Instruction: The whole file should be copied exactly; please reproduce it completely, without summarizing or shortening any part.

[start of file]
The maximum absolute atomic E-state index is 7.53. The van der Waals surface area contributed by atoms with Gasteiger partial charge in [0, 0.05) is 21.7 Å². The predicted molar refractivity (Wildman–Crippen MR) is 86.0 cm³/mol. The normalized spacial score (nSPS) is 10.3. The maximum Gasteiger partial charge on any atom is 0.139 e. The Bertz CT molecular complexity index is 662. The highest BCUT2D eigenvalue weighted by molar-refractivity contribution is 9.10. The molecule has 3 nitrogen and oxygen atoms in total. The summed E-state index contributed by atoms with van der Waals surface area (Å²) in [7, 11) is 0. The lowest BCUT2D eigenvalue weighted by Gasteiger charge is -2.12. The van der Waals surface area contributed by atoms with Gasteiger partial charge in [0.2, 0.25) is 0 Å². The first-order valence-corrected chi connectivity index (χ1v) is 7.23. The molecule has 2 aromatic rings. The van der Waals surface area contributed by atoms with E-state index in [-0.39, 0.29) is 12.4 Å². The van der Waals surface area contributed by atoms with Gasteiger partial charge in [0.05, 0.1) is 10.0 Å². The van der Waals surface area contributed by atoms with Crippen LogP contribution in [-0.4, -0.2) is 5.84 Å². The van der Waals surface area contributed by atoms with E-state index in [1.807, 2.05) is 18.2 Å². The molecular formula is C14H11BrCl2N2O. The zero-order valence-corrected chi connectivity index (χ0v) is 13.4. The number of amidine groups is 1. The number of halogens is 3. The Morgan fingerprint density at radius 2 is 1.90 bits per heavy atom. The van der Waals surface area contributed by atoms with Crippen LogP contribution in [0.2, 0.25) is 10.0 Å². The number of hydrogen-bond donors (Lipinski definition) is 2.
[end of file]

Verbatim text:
The maximum absolute atomic E-state index is 7.53. The van der Waals surface area contributed by atoms with Gasteiger partial charge in [0, 0.05) is 21.7 Å². The predicted molar refractivity (Wildman–Crippen MR) is 86.0 cm³/mol. The normalized spacial score (nSPS) is 10.3. The maximum Gasteiger partial charge on any atom is 0.139 e. The Bertz CT molecular complexity index is 662. The highest BCUT2D eigenvalue weighted by molar-refractivity contribution is 9.10. The molecule has 3 nitrogen and oxygen atoms in total. The summed E-state index contributed by atoms with van der Waals surface area (Å²) in [7, 11) is 0. The lowest BCUT2D eigenvalue weighted by Gasteiger charge is -2.12. The van der Waals surface area contributed by atoms with Gasteiger partial charge in [0.2, 0.25) is 0 Å². The first-order valence-corrected chi connectivity index (χ1v) is 7.23. The molecule has 2 aromatic rings. The van der Waals surface area contributed by atoms with E-state index in [-0.39, 0.29) is 12.4 Å². The van der Waals surface area contributed by atoms with Gasteiger partial charge in [0.05, 0.1) is 10.0 Å². The van der Waals surface area contributed by atoms with Crippen LogP contribution in [-0.4, -0.2) is 5.84 Å². The van der Waals surface area contributed by atoms with E-state index in [1.807, 2.05) is 18.2 Å². The molecular formula is C14H11BrCl2N2O. The zero-order valence-corrected chi connectivity index (χ0v) is 13.4. The number of amidine groups is 1. The number of halogens is 3. The Morgan fingerprint density at radius 2 is 1.90 bits per heavy atom. The van der Waals surface area contributed by atoms with Crippen LogP contribution in [0.2, 0.25) is 10.0 Å². The number of hydrogen-bond donors (Lipinski definition) is 2.